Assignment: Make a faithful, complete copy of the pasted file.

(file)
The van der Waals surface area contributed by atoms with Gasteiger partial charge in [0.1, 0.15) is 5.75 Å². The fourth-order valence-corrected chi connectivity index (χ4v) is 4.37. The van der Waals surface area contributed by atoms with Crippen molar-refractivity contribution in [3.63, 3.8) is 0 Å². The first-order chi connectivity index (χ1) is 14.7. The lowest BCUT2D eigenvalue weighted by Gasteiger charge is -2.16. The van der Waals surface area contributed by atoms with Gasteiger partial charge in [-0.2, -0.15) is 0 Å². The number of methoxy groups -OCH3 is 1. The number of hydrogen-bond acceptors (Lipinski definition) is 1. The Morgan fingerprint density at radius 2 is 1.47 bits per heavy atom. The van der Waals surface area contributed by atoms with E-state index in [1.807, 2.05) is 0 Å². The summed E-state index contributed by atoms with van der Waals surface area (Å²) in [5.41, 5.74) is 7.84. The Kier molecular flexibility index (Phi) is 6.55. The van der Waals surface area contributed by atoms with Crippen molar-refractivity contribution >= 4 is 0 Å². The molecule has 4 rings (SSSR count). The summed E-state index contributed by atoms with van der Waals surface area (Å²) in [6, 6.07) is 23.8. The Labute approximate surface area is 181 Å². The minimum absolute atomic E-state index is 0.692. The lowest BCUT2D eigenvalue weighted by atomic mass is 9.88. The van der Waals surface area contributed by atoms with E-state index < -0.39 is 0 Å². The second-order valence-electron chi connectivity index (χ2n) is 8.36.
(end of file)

The van der Waals surface area contributed by atoms with Gasteiger partial charge in [0.1, 0.15) is 5.75 Å². The fourth-order valence-corrected chi connectivity index (χ4v) is 4.37. The van der Waals surface area contributed by atoms with Crippen molar-refractivity contribution in [3.63, 3.8) is 0 Å². The first-order chi connectivity index (χ1) is 14.7. The lowest BCUT2D eigenvalue weighted by Gasteiger charge is -2.16. The van der Waals surface area contributed by atoms with Gasteiger partial charge in [-0.2, -0.15) is 0 Å². The number of methoxy groups -OCH3 is 1. The number of hydrogen-bond acceptors (Lipinski definition) is 1. The Morgan fingerprint density at radius 2 is 1.47 bits per heavy atom. The van der Waals surface area contributed by atoms with E-state index in [1.807, 2.05) is 0 Å². The summed E-state index contributed by atoms with van der Waals surface area (Å²) in [5.41, 5.74) is 7.84. The Kier molecular flexibility index (Phi) is 6.55. The van der Waals surface area contributed by atoms with Crippen molar-refractivity contribution >= 4 is 0 Å². The molecule has 4 rings (SSSR count). The summed E-state index contributed by atoms with van der Waals surface area (Å²) in [6, 6.07) is 23.8. The Labute approximate surface area is 181 Å². The minimum absolute atomic E-state index is 0.692. The lowest BCUT2D eigenvalue weighted by atomic mass is 9.88. The van der Waals surface area contributed by atoms with E-state index < -0.39 is 0 Å². The second-order valence-electron chi connectivity index (χ2n) is 8.36.